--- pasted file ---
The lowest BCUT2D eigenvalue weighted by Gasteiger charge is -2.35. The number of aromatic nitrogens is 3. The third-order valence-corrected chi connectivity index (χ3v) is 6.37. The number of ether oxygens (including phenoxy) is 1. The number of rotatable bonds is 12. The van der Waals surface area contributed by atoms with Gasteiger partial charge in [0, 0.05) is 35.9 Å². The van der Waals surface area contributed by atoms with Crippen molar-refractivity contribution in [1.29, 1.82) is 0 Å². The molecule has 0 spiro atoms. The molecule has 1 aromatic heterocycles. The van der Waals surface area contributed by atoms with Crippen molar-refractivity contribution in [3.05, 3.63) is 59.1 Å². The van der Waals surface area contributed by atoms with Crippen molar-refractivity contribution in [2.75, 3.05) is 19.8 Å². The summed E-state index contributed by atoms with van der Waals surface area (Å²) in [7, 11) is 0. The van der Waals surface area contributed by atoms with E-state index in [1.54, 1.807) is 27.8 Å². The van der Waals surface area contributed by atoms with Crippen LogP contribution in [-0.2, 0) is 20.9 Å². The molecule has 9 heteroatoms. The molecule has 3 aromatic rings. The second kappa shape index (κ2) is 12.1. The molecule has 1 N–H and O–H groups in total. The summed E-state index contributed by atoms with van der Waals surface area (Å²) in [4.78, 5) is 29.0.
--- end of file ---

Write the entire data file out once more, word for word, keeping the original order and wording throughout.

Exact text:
The lowest BCUT2D eigenvalue weighted by Gasteiger charge is -2.35. The number of aromatic nitrogens is 3. The third-order valence-corrected chi connectivity index (χ3v) is 6.37. The number of ether oxygens (including phenoxy) is 1. The number of rotatable bonds is 12. The van der Waals surface area contributed by atoms with Gasteiger partial charge in [0, 0.05) is 35.9 Å². The van der Waals surface area contributed by atoms with Crippen molar-refractivity contribution in [1.29, 1.82) is 0 Å². The molecule has 0 spiro atoms. The molecule has 1 aromatic heterocycles. The van der Waals surface area contributed by atoms with Crippen molar-refractivity contribution in [3.05, 3.63) is 59.1 Å². The van der Waals surface area contributed by atoms with Crippen molar-refractivity contribution in [2.75, 3.05) is 19.8 Å². The summed E-state index contributed by atoms with van der Waals surface area (Å²) in [7, 11) is 0. The van der Waals surface area contributed by atoms with E-state index in [1.54, 1.807) is 27.8 Å². The van der Waals surface area contributed by atoms with Crippen LogP contribution in [-0.2, 0) is 20.9 Å². The molecule has 9 heteroatoms. The molecule has 3 aromatic rings. The second kappa shape index (κ2) is 12.1. The molecule has 1 N–H and O–H groups in total. The summed E-state index contributed by atoms with van der Waals surface area (Å²) in [4.78, 5) is 29.0.